Others were hurt. "It's John Gibson," a Capitol policeman whispered to a colleague as he raced toward the Capitol steps. Within minutes, two victims were wheeled out of the Document Door. Jacob Chestnut, the Capitol policeman the gunman shot on his way into the building, was put aboard one ambulance. Dickerson went into another. Gibson was wheeled out on a gurney and rushed to the helicopter. He had bled the least, but died first.
House Administration Committee Chairman William M. Thomas (R-Calif.) said the gunman had started to rush down the long chandeliered corridor beneath the House chamber, when he turned, barged into DeLay's Whip's office through a door marked "Private" and found himself face-to-face with Gibson: "They shot each other," Thomas said.
Rudy, down on the floor with the rest of DeLay's staff, had no doubt what had happened: "John Gibson is a hero, and we all believe he saved our lives," he said.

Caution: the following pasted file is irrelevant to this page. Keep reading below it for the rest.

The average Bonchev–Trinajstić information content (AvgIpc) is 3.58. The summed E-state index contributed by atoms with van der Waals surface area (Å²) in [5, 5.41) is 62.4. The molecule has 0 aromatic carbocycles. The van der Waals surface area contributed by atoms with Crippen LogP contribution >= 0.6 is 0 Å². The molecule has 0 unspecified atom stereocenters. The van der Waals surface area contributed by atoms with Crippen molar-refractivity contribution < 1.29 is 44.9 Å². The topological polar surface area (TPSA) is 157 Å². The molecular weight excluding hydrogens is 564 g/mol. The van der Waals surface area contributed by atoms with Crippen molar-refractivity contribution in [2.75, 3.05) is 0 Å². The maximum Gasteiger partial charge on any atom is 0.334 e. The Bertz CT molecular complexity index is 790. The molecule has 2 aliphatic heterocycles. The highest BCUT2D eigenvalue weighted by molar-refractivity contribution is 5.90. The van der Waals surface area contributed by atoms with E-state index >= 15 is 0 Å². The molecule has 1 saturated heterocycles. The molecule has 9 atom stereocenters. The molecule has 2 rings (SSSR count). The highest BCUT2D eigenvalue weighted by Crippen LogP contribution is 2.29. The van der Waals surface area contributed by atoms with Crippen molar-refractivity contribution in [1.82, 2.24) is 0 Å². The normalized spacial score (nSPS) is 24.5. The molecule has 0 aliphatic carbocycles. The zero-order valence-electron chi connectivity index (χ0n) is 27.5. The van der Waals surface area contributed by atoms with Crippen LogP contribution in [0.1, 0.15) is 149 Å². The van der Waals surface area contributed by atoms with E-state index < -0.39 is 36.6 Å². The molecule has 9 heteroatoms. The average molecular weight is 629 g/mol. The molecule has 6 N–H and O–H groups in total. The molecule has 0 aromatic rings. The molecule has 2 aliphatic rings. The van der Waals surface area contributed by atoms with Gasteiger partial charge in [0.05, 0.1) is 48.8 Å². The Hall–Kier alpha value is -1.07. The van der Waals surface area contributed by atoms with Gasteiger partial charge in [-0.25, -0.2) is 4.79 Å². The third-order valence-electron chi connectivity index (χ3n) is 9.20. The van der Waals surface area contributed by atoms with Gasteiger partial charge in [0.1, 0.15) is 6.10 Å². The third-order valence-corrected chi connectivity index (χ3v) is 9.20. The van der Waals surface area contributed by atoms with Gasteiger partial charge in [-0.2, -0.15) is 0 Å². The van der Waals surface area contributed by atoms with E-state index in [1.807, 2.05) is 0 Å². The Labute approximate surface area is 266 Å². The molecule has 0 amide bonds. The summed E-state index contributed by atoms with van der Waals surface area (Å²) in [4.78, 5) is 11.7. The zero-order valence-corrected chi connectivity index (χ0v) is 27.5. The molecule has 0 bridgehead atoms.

On the Plaza, passersby and tourists patiently told their stories. Rep. Randy "Duke" Cunningham (R-Calif.), trying to get to his car, saw ambulances and "thought it was some kind of patient protection demonstration."
Inside, within a couple of minutes after the shots ended, Capitol Police were lining up everyone who'd been within sight of the incident, holding them against a wall as potential suspects or witnesses.
Susana Aguilar, a summer intern from Sacramento, was on a tour in the Rotunda when she heard the shouts and the shots and before she knew what was happening she was rounded up by police. Officers took witnesses' names, addresses and phone numbers before letting the bystanders go 90 minutes later.